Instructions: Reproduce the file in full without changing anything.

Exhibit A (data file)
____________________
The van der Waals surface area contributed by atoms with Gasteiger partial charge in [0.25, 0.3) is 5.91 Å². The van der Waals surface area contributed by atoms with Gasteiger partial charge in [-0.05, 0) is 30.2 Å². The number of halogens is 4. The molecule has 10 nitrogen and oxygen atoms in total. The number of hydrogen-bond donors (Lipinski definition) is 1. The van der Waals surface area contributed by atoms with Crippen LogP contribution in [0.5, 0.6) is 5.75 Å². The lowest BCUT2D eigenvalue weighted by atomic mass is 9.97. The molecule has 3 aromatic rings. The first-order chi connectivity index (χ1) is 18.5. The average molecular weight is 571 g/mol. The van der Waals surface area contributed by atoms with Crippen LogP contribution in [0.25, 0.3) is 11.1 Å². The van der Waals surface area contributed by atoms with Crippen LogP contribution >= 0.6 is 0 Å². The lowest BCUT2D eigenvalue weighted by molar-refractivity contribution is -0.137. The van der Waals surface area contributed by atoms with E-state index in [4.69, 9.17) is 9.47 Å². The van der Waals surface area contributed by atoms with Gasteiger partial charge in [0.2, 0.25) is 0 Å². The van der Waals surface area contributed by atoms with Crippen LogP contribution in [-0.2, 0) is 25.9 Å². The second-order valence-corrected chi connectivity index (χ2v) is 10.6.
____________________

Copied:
The van der Waals surface area contributed by atoms with Gasteiger partial charge in [0.25, 0.3) is 5.91 Å². The van der Waals surface area contributed by atoms with Gasteiger partial charge in [-0.05, 0) is 30.2 Å². The number of halogens is 4. The molecule has 10 nitrogen and oxygen atoms in total. The number of hydrogen-bond donors (Lipinski definition) is 1. The van der Waals surface area contributed by atoms with Crippen LogP contribution in [0.5, 0.6) is 5.75 Å². The lowest BCUT2D eigenvalue weighted by atomic mass is 9.97. The molecule has 3 aromatic rings. The first-order chi connectivity index (χ1) is 18.5. The average molecular weight is 571 g/mol. The van der Waals surface area contributed by atoms with Crippen LogP contribution in [0.25, 0.3) is 11.1 Å². The van der Waals surface area contributed by atoms with Crippen LogP contribution >= 0.6 is 0 Å². The lowest BCUT2D eigenvalue weighted by molar-refractivity contribution is -0.137. The van der Waals surface area contributed by atoms with E-state index in [4.69, 9.17) is 9.47 Å². The van der Waals surface area contributed by atoms with Gasteiger partial charge in [0.2, 0.25) is 0 Å². The van der Waals surface area contributed by atoms with Crippen LogP contribution in [-0.2, 0) is 25.9 Å². The second-order valence-corrected chi connectivity index (χ2v) is 10.6.